Wednesday, 24 September 2014

Over half new PIP claims and third of DLA to PIP transfers fail, PIP and ESA backlogs grow, huge fall in ESA appeals

It’s hard to know which of the numbers in this newsletter is the most appalling.

The fact that 31% of disability living allowance (DLA) claimants get absolutely nothing when they transfer to personal independence payment (PIP).

Or that just 45% of new PIP claims are successful, if you don’t include people with terminal illnesses.

There’s the staggering 92% drop in employment and support allowance (ESA) appeals since the DWP brought in mandatory reconsiderations.

Then there’s the revelation that the PIP waiting list is still getting longer, in spite of promises by ministers to fix it. There are now 323,000 people waiting for a medical, meaning an average wait of at least 35 weeks.

Or is it that just 19% of claimants who made a new ESA claim between October and December 2013 have so far had a decision, again largely because of long delays in getting a medical?

The only mildly entertaining number in amongst all the latest statistics is that, after all this time and money, there are still fewer people receiving universal credit than have season tickets for Watford Town FC.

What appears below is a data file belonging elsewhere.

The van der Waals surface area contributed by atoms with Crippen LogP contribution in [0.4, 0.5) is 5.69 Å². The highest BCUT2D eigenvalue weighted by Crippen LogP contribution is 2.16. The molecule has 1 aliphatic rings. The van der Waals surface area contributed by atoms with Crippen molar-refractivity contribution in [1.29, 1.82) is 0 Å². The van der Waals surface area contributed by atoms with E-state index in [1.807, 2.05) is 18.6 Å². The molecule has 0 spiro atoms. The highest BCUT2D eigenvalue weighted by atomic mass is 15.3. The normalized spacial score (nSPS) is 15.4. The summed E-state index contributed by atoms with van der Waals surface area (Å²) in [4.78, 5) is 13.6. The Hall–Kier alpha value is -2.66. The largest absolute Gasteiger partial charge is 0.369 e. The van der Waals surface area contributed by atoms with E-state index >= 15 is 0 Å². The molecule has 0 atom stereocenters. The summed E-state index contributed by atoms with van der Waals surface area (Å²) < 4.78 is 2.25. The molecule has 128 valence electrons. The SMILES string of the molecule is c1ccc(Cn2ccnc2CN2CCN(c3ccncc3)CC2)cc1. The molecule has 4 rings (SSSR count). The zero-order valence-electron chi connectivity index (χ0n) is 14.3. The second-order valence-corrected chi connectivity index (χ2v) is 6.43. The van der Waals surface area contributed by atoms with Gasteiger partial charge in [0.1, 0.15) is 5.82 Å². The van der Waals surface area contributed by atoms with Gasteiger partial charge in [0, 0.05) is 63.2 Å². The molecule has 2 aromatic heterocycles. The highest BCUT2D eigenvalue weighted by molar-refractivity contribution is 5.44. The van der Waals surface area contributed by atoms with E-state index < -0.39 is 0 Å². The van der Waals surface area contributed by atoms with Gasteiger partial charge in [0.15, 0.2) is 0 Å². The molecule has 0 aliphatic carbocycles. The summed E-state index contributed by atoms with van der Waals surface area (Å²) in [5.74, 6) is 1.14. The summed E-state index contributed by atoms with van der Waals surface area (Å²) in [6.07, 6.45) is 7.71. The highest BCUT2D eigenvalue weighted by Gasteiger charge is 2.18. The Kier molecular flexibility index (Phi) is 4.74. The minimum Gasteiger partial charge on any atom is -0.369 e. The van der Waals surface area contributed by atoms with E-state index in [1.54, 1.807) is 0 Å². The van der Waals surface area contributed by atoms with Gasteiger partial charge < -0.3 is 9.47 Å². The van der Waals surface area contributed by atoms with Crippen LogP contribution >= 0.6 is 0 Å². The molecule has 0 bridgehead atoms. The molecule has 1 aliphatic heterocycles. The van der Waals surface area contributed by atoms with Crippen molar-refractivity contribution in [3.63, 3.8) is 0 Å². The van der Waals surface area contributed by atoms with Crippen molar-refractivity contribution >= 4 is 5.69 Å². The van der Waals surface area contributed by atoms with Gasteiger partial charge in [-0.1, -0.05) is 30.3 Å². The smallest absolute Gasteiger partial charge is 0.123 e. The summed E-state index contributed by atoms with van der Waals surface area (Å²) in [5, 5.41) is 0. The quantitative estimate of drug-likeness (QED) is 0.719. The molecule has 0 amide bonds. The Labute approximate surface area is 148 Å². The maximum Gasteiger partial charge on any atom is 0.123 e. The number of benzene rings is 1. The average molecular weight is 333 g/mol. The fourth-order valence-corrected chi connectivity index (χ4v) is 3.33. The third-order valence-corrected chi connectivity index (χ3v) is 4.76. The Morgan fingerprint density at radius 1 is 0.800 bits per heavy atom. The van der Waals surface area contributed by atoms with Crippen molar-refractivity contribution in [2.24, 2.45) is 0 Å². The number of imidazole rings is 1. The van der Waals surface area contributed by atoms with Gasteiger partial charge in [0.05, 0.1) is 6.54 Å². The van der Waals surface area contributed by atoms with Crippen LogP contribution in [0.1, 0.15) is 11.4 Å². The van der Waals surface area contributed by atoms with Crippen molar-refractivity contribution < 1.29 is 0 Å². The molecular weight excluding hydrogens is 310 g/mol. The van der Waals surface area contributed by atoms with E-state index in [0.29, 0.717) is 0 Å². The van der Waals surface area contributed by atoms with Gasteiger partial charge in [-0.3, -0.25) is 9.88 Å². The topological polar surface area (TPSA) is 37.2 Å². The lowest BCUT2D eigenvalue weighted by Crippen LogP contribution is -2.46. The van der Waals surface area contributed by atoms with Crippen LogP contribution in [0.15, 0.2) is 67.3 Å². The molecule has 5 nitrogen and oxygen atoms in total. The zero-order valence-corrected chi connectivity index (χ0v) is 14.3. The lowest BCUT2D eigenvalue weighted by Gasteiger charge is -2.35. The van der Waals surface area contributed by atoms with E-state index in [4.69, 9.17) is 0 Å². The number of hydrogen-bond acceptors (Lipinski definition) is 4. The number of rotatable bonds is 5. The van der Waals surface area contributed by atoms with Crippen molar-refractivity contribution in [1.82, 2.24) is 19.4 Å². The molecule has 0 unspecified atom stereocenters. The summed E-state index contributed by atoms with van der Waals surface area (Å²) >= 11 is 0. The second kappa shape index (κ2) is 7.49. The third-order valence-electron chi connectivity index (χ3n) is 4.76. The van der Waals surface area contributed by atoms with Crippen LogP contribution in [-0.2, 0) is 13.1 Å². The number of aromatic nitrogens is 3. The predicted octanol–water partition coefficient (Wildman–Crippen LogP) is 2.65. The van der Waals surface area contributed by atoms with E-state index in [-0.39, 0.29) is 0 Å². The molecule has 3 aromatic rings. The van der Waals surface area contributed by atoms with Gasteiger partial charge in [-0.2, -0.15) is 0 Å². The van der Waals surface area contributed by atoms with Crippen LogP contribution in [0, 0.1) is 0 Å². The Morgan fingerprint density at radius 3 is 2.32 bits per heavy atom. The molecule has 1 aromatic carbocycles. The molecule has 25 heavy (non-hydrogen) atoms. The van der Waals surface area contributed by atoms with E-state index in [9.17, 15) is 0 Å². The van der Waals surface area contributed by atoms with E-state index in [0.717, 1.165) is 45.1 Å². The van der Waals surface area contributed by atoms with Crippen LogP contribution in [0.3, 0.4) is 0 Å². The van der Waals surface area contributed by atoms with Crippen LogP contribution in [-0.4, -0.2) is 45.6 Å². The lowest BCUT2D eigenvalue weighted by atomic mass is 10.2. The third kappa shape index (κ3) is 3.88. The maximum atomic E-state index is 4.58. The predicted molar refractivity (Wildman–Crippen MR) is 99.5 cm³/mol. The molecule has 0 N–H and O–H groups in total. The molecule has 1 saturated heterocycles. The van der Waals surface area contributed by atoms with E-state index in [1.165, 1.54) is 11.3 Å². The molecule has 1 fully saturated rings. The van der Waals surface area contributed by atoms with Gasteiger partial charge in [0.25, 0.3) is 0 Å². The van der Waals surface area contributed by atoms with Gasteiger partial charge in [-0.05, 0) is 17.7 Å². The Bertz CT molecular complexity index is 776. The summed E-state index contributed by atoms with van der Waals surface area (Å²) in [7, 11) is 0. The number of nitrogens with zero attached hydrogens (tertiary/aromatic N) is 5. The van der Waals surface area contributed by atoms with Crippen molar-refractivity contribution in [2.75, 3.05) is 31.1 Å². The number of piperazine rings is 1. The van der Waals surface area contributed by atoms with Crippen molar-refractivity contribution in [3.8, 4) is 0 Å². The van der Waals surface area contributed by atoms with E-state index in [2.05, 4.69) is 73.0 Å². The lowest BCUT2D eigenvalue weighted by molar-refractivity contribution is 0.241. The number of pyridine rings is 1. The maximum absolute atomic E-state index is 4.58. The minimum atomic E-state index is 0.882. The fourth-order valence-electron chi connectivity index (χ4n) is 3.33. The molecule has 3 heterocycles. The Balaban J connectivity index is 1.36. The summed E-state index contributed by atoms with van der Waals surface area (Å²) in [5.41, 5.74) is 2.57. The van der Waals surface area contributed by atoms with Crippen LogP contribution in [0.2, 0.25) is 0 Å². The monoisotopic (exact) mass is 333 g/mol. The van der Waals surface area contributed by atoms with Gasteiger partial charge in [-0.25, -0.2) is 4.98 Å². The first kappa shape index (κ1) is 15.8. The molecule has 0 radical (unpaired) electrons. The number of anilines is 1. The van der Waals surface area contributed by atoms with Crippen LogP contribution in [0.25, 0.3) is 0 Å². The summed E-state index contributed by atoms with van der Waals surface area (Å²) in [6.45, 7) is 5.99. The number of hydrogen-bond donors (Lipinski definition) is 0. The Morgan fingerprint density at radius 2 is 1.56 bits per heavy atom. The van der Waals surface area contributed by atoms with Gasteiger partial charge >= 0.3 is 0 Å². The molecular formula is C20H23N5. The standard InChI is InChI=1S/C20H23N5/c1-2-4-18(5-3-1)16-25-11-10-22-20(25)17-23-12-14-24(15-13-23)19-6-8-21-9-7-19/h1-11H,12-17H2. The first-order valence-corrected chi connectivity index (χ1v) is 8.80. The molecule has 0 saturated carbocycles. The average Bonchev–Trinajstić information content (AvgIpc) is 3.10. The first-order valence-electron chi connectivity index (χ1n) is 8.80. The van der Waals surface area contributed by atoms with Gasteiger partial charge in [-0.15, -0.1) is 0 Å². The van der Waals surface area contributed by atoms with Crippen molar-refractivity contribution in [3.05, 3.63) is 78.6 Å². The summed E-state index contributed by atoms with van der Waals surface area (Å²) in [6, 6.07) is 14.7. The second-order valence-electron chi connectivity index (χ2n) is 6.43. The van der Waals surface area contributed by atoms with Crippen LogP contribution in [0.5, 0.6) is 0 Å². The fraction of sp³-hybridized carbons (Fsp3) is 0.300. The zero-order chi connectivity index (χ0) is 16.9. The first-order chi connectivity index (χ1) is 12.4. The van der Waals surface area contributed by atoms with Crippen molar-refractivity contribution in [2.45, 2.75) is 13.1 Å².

24 September 2014 newsletter

Monday, 22 September 2014

The nasty coalition move to make English human rights subservient to business profits

Are you black or gay and feel your firm discriminates against you? Are you disabled and find a company stops your right of access? Are you woman and you don’t get equal pay with a man?

Naturally you might expect the government’s independent champion  the Equality and Human Rights Commission, to be on your side and prosecute firms who repeatedly failed you.

But a pernicious piece of legislation now going the House of Lords plans to put all this at risk by putting a nasty spanner in the works to hobble the very body that is supposed to stand up for your rights.

The nasty coalition move to make English human rights subservient to business profits

Sunday, 21 September 2014

Disability Hate Crime ‘Overlooked’ And ‘Under-Reported’

Crimes against disabled people are often overlooked by police and the Crown Prosecution Service (CPS), the former director of public prosecutions said today.

Lord Ken MacDonald told the BBC that police were failing to recognise that abuse against people with disabilities is often “simply because they’re disabled”, allowing perpetrators to escape longer sentences.

Disability Hate Crime 'Overlooked' And 'Under-Reported'

Thursday, 18 September 2014

Damage to the basal ganglia causes fatigue in ME/CFS